Crowder

David Crowder gets a kick out of combining varied musical styles in his music. He headlines the 2020 Winter Jam Tour Spectacular, which stops in Reading on Thursday, Jan. 16. 

David Crowder thinks of himself as an interior designer when it comes to music.

It’s a metaphor he formed in his most recent chapter of songwriting, which has marked his exploration of Atlanta’s hip-hop scene while still incorporating country rock elements such as guitars, banjos and the singer's Southern drawl.

Before connecting with hip-hop producers and beatmakers, Crowder and his cohort began songwriting as so many musicians do: fiddling with an instrument until inspiration strikes.

With this genre exploration, that part’s already been done for Crowder. He’ll ask artists to make him a selection of beats, and then click through a folder of them on his computer until he finds one he likes. That’s the “room,” as he sees it. All of his additions, like the vocals and instrumentation, are how he “decorates” the sonic space.

“It was so inspiring,” Crowder says of the process. “I'm glad I followed this trail because it sure has, in one album, really changed my understanding of how to collaborate.”

Crowder released those songs on “I Know a Ghost” in late 2018. On Thursday, Jan. 16,  he'll headline Winter Jam in Reading, which features a stacked bill of some of today’s most popular contemporary Christian artists and pastors. Crowder will be joined by Hillsong Young & Free, Passion, Louie Giglio, Andy Mineo, Building 429, RED, Austin French, New Song, Greg Stier, Zane Black, Riley Clemmons, Ballenger and Zauntee.

Hearing those songs come to life in a live setting is particularly thrilling for Crowder. It further shows the dynamic shift of moments like the massive swell of the album's title track.

“You're like, oh, ok. He’s playing little acoustic riffs and sounding like a country boy, and then all of a sudden, boom, the beat drops,” Crowder says. “It’s such a fun moment… It feels even bigger live, and that makes me happy.”

This isn’t the first time Crowder has experimented with combining different genres, though. On 2016’s “American Prodigal,” he borrowed a beat from Kanye West’s “Black Skinhead” for the track “Prove It.” In 2009, he posted a video of himself covering West’s “Stronger,” and at a live performance in 2015, he sampled “Jesus Walks.”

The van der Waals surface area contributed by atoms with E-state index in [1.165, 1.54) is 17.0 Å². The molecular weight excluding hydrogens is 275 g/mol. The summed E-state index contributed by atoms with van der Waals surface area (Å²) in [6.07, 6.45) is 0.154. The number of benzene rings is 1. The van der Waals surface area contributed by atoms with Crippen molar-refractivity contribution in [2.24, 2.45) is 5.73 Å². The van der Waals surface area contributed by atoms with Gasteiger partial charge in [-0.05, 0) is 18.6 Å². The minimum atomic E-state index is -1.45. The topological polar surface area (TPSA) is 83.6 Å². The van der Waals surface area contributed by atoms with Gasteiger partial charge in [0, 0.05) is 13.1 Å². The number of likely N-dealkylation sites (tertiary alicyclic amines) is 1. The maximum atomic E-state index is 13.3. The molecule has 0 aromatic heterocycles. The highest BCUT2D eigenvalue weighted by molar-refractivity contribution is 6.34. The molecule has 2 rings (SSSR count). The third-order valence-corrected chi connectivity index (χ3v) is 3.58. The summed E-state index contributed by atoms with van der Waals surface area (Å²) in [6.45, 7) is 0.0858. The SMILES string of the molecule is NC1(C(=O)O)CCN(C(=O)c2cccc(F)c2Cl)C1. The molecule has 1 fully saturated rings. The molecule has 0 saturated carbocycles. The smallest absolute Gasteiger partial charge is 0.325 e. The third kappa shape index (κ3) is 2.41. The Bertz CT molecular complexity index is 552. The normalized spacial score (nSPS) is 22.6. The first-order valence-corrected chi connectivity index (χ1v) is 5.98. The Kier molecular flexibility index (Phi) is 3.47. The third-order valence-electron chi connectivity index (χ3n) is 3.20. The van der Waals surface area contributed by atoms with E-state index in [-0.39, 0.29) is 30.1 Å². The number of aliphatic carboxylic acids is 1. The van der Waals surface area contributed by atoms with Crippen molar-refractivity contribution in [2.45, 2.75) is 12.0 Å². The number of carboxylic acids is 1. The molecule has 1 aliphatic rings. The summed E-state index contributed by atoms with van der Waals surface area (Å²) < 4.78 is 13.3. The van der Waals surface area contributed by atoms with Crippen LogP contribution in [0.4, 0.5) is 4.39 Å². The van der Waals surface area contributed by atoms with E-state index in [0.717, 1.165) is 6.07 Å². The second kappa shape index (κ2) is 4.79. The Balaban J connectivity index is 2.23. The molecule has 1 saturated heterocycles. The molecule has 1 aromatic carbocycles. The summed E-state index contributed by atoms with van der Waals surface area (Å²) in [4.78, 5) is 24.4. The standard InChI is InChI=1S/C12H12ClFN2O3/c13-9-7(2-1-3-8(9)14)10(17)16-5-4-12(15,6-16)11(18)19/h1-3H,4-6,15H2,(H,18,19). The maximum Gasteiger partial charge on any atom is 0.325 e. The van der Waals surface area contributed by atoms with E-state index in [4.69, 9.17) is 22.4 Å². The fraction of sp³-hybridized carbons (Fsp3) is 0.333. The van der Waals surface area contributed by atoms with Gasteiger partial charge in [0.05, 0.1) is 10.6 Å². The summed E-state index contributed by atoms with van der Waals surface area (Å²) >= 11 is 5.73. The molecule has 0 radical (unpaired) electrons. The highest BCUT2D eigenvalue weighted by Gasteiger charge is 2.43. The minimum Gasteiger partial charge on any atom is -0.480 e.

And he isn’t just mish-moshing these different sounds together for the novelty. Crowder just sees it as a natural gathering of the varied styles he’s interested in.

There’s soulful moments on the album too, like “Let It Rain,” which features “American Idol” contestant-turned-Christian-star Mandisa. On the song's first listen, it’s upbeat, joyous even. But examining the lyrics shows a different sentiment.

“It’s a heavy song… The same God that makes the sun shine is the same one that brings the rain,” Crowder says.

That track, as well as others on the record, was inspired by Crowder’s recurring thoughts about cancer and what it takes away from those who battle it. It’s a thought that's followed him since childhood.

“I wanted to be a doctor that cured cancer… because my grandparents had both died of cancer, and it had an affect on me,” Crowder says.

Over the years, he’s known others who have battled the disease.

“It feels like it’s inevitable,” Crowder says. “It creeps in, and we’re all going to have to cope and deal. I think that’s what’s amazing about art, is to be able to express all of the emotions that we are going to encounter in moments where we feel isolated.”

That’s why he thinks it’s valuable to share his own darker experiences in songs like “Let It Rain.”

“We form into community and get to stare at one another and see that there is a beauty on the other side of pain, and there might be a necessity at the moment for growth,” Crowder says.

And then there's tracks like “Red Letters,” in which the narrator is the one who has sinned, but finds salvation in faith. He says that’s another powerful moment in the live show.

“You just hit the first few chords and it just feels like the air in the room changes,” Crowder says. “It astounds me. It’s just crazy I get to do this.”